Naturalist and bear biologist Brad Josephs is no stranger to amazing ursine encounters. But even he was impressed by the arboreal acrobatics of the sun bears he filmed in Malaysian Borneo.

A long-time nature photographer and expedition leader for Natural Habitat Adventures, a travel outfitter and partner to the World Wildlife Fund, Josephs has seen (and captured) his share of wildlife behaviours, but the sun bears stood out. They loafed and played just like other animals do, with one key difference: they were several metres up in the air as they engaged in their friendly wrestling matches.

Image: Brad Josephs

"They are such amazing climbers and are so powerful for their size, I was simply awestruck while observing them," says Josephs, who captured the footage while volunteering at the Bornean Sun Bear Conservation Centre (BSBCC). "I honestly think they are the toughest mammals for their size on earth."

Sun bears are built for climbing. Image: Brad Josephs

The smallest bear species, the sun bear (Helarctos malayanus) is built for climbing, and those impressive, sickle-shaped claws help, too. The animals also have almost comically long tongues – up to 25 centimetres (almost ten inches) long! – which they use to extract honey and insects from the insides of trees. The namesake sun-like markings on their chests are all unique, too, ensuring that no two sun bears are exactly alike.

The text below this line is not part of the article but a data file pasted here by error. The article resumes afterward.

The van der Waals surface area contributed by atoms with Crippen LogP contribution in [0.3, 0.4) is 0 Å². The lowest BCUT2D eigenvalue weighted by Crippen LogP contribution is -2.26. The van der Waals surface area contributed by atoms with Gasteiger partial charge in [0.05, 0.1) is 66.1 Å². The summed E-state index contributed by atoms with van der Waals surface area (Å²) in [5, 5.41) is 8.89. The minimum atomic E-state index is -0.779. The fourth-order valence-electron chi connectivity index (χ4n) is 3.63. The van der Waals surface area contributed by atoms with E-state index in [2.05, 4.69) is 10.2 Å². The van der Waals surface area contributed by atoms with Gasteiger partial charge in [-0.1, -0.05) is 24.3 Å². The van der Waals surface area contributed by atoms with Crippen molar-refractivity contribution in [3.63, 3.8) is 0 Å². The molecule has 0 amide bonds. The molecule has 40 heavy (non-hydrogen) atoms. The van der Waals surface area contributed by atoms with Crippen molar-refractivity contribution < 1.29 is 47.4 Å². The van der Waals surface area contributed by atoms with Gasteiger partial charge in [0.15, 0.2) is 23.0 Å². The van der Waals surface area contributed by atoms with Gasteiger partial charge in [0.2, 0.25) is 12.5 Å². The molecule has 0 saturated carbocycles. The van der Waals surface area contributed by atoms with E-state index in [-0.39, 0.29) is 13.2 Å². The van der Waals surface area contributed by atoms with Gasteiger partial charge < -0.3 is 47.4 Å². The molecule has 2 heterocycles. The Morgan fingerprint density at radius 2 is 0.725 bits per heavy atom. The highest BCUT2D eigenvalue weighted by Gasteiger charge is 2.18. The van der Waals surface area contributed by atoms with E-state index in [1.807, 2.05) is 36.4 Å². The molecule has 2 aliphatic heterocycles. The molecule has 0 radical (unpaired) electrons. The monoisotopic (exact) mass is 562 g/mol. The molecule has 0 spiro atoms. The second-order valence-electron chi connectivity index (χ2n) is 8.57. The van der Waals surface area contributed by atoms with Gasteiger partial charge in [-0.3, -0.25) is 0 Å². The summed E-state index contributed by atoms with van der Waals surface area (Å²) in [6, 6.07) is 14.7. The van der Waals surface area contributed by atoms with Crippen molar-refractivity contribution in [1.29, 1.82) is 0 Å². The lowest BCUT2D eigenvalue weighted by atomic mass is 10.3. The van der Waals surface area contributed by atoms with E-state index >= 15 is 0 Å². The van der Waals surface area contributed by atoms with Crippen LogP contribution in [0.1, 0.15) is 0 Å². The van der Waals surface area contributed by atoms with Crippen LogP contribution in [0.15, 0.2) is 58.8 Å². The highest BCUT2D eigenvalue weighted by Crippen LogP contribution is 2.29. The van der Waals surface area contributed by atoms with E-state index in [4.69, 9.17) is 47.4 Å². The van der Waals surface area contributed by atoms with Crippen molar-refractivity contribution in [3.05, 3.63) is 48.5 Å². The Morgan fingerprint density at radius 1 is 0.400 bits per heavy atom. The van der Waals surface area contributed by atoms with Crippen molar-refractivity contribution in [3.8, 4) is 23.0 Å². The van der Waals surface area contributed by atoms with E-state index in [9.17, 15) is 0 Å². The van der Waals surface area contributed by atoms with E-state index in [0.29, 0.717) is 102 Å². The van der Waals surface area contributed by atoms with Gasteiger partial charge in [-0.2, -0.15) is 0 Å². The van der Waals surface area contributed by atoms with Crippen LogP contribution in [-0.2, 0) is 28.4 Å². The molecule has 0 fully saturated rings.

Long tongues come in handy for honey and insect retrieval. Image: Brad Josephs

Ranging from Bangladesh to Borneo, this is also one of the most threatened bear species in the world, classified as "Vulnerable" by the IUCN. Hunting the bears is illegal throughout their range, but poaching and capture for the black-market pet trade persist. Habitat destruction only compounds the problem.

"Climate change, which is upsetting the cycle of El Niño and La Niña, is affecting the natural patterns of fruiting fig trees, which sun bears rely on," adds Josephs. And unlike more iconic animals such as elephants, tigers, pandas and orangutans, he explains, the species doesn't get much time in the global media spotlight, so conservation funding is scarce. "It is such a grave situation."

Fortunately, some work is being done to both protect the bears and rehabilitate them when they clash with their encroaching human neighbours. The BSBCC, for example, recently managed to successfully re-release a captive sun bear back into the wild – only the second time this has ever been accomplished – and there are efforts underway to bring global awareness of the bears' plight, such as the Save the Sun Bear Campaign.

For Josephs, any effort to protect these small, remarkably acrobatic bears with ridiculously long tongues is welcome. "They are also incredibly intelligent, and hilariously cute at times," he says. "It didn't take very long for me to fall in love with them."